Ndola, 18 December 2019 - Cicetekelo Youth Project (CYP) is one of the many projects of the Pope John XXIII Community in Ndola, one of the most important cities in Zambia.
The project, whose manger is Mr. Stefano Maradini, from Italy, started in 1997 and intend to protect vulnerable minors, children and young people who live in situations of hardship and poverty.
Over the years, a series of self-sustainable production activities have also been launched: an ice cream and pastry shop and a farm, which includes agricultural production, horticulture and livestock.
The farm hosts the main gelato factory of Zambia “Gigibontà” where the grown-up street children produce Italian ice cream for the entire country with a distribution network of over 9 gelaterias.
The business is profitable and consistently contributes to finance the activity of the community in a virtuous circle that feeds itself.
Ndola has daily blackouts of 15 hours, so the solar plant was crucial to power all the activities that are carried out in the farm.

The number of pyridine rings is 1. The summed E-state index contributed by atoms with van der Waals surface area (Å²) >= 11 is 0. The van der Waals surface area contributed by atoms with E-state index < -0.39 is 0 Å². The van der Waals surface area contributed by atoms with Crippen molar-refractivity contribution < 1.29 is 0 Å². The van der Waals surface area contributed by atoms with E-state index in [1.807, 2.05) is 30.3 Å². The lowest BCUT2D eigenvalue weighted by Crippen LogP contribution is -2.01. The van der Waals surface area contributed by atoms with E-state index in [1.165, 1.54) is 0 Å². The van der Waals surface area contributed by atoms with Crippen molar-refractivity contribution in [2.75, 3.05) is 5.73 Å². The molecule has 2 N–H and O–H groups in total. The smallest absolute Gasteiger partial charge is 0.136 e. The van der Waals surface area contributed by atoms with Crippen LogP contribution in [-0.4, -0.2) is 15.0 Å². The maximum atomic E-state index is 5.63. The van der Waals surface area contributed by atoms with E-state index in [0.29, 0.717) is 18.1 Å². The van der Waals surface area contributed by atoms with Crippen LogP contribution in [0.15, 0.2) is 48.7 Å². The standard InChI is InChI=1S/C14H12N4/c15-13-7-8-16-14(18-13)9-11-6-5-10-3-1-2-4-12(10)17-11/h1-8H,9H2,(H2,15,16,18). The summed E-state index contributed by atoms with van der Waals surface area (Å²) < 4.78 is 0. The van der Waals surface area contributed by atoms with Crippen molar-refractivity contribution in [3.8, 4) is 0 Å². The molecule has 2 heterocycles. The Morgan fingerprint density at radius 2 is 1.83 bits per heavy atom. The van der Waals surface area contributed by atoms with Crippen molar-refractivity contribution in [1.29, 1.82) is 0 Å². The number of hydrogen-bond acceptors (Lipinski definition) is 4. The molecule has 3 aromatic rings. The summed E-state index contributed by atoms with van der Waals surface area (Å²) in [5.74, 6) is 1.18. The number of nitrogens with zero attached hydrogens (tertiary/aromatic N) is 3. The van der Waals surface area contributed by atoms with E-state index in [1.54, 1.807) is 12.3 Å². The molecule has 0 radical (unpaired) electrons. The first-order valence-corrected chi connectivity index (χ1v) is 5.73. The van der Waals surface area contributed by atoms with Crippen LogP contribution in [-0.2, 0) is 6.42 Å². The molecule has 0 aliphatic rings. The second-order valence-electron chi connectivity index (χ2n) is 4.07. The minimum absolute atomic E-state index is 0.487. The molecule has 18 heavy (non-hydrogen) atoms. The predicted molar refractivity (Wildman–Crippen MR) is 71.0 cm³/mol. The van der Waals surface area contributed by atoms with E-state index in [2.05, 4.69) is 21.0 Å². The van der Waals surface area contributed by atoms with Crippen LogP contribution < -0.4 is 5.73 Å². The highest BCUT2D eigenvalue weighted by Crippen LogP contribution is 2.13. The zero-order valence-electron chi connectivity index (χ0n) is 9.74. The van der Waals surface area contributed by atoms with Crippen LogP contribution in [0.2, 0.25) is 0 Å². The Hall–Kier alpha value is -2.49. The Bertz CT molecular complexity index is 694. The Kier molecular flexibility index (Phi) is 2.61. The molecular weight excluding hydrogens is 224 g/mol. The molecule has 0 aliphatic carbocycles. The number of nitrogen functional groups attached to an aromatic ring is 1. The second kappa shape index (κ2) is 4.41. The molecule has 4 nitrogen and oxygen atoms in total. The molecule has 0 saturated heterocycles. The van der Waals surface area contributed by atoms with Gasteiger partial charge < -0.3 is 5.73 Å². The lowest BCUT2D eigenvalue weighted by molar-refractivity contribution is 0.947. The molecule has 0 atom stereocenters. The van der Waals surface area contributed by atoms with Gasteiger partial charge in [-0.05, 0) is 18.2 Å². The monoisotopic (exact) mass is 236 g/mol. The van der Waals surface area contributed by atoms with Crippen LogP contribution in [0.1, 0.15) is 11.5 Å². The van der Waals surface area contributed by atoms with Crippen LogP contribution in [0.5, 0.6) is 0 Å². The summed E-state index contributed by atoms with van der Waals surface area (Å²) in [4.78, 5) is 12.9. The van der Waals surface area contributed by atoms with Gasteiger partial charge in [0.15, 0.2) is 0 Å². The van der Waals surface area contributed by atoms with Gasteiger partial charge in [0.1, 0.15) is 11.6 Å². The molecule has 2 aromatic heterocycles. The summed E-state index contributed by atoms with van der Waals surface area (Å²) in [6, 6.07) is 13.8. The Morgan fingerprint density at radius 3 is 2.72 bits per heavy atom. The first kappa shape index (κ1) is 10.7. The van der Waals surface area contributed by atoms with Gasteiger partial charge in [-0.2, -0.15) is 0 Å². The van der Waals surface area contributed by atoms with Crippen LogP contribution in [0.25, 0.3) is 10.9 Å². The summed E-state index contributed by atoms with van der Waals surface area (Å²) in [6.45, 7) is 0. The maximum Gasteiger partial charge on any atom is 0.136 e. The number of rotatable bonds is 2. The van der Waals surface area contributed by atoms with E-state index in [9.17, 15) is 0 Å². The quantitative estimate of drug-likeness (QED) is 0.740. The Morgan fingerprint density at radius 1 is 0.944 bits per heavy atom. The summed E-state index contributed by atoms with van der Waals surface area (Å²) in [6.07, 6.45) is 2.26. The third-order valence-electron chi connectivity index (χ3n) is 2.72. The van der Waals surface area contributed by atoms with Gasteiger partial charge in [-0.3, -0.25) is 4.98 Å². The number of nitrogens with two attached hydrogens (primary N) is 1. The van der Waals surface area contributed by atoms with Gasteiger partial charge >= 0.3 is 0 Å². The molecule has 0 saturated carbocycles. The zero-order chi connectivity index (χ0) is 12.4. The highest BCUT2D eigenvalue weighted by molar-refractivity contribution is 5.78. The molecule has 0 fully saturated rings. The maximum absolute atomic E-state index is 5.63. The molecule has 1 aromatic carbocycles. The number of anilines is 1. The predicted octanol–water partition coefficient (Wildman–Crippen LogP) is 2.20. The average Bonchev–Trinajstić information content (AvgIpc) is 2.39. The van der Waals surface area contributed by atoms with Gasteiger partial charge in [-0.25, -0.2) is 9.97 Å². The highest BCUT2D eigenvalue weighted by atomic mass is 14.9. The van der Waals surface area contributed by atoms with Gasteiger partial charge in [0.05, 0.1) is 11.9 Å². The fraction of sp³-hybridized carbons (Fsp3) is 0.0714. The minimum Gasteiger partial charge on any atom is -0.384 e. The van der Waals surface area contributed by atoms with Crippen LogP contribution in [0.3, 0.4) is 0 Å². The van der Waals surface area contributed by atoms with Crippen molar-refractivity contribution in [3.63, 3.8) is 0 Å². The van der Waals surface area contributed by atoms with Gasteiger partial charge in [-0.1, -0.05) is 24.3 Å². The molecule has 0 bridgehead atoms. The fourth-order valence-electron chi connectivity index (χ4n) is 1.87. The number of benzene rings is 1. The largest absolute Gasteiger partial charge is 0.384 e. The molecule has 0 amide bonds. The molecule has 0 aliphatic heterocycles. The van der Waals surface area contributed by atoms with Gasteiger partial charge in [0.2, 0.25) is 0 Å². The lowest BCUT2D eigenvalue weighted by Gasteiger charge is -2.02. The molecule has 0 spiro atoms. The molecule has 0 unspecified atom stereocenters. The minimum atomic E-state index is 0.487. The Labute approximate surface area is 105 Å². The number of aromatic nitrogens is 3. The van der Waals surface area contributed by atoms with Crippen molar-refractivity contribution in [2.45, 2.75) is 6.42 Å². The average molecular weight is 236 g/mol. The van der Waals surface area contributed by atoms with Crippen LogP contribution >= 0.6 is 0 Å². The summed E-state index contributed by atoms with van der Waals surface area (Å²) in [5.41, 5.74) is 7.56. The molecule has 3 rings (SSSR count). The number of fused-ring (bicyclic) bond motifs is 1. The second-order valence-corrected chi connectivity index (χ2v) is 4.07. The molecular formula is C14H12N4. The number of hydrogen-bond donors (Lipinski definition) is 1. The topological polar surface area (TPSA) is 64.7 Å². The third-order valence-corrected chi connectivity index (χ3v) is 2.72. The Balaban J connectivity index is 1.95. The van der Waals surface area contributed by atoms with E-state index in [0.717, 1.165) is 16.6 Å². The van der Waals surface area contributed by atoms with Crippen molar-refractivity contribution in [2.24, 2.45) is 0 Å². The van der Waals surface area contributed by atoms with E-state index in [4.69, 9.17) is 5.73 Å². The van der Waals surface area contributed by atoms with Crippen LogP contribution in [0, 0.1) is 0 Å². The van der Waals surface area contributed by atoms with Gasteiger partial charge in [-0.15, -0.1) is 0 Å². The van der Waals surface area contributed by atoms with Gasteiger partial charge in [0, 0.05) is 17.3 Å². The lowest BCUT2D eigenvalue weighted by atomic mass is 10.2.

Naturally this could be a threat for the cold rooms in which hundreds of kilos of delicious gelato are stored.
ARE Member Windkinetic has designed, built and started up a 28-kW solar minigrid to provide the farm with constant, clean and reliable power during the blackout hours avoiding many hours of expensive and polluting diesel generation.
The system consists of a fully containerized plug and play device designed and assembled in Italy in Windkinetic premises. The technology is first class and it’s extremely reliable and constantly supervised by Windkinetic remote monitoring system from the headquarter in Florence.
After the delivery, Windkinetic technicians have made the commissioning and the start up. The system is now fully up and running successfully providing for the energy needs of the farm.
“We have used for this rural electrification project the same technology that we use in rich industrial applications” says Windkinetic CEO, Claudio Pedretti, “we have been able to deliver a first class reliable system at reasonable costs. That’s the way we intend to electrify Sub-Saharan Africa: high quality Italian technology at an honest price”.
The investment done into the system will be repaid in just a few years.
"We managed to create a farm of about 50 hectares, with the plantation of corn, soybeans, wheat. We also have a flour mill and we breed pigs and chickens. In Ndola there is no light 15 hours a day, therefore the energy requirement is considerable and the water level at the Kariba hydroelectric dam is not enough. That's why the photovoltaic system was fundamental for us", says Stefano Maradini.